There are many aspects of recruiting that would make an outsider's head spin, but none more than the term "committable offer."
The fact that a scholarship offer requires the clarification that is indeed committable implies that non-committable offers exist, and boy do they.
According to data tracked by HERO Sports, SEC teams extended an average of 298.2 offers for the just-signed class of 2019. With 24.1 signees per class, that equates to a hit rate of 8.1 percent, or a whole, whole lot of non-committable offers.
The SEC was "led" by Tennessee, who whittled 447 offers into a 23-man recruiting class.
But Jeremy Pruitt and staff were not the most offer-friendly team in the nation in 2019.
No, that honor belonged to Southern Miss who, according to data tracked by the site, put out a mind-numbing 503 scholarship offers. The Golden Eagles signed 26 players, meaning one in 20 offers turned into a signature.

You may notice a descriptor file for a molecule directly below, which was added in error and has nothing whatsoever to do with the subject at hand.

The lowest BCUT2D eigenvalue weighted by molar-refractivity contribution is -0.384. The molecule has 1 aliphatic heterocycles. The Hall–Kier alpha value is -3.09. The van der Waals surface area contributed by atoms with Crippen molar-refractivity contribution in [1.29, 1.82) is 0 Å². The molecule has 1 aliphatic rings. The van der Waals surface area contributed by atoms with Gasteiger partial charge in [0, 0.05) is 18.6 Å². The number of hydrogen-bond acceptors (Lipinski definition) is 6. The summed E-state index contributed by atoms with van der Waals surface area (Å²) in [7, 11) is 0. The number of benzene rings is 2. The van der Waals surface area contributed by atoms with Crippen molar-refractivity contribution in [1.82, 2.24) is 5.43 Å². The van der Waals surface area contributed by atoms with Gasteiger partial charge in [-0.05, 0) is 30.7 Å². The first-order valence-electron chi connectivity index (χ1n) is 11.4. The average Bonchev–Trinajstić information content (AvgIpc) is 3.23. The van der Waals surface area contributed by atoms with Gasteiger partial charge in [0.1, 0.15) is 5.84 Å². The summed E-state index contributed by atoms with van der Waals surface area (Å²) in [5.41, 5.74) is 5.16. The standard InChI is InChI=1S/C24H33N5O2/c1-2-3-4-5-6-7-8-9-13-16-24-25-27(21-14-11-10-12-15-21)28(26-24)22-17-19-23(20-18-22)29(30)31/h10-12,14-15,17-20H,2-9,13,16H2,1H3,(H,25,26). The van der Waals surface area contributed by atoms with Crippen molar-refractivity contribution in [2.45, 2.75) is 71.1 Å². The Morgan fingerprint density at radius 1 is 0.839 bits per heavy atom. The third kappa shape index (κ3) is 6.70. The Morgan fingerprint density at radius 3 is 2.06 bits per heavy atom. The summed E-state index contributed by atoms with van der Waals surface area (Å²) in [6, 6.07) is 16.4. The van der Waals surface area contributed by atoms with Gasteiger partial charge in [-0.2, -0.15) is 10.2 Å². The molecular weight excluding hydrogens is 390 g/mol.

And, yes, for a school like Southern Miss, casting such a wide net means many (dozens? hundreds?) of those offers went to guys who were, to borrow a dating term, out of their league -- guys who signed with SEC schools. But many more were to guys Southern Miss had no intent of actually signing -- the Plan C to the Plan C.
With more than 500 offers extended, it makes one wonder how Southern Miss' recruiting staffers separated the players that held scholarship offers from the guys they were actually recruiting.
On the flip side of the offer-fest phenomenon was Stanford, who pieced together a 23-man class out of just 78 offers.
The average FBS staff extended around 210 offers for the 2019 class, according to the data.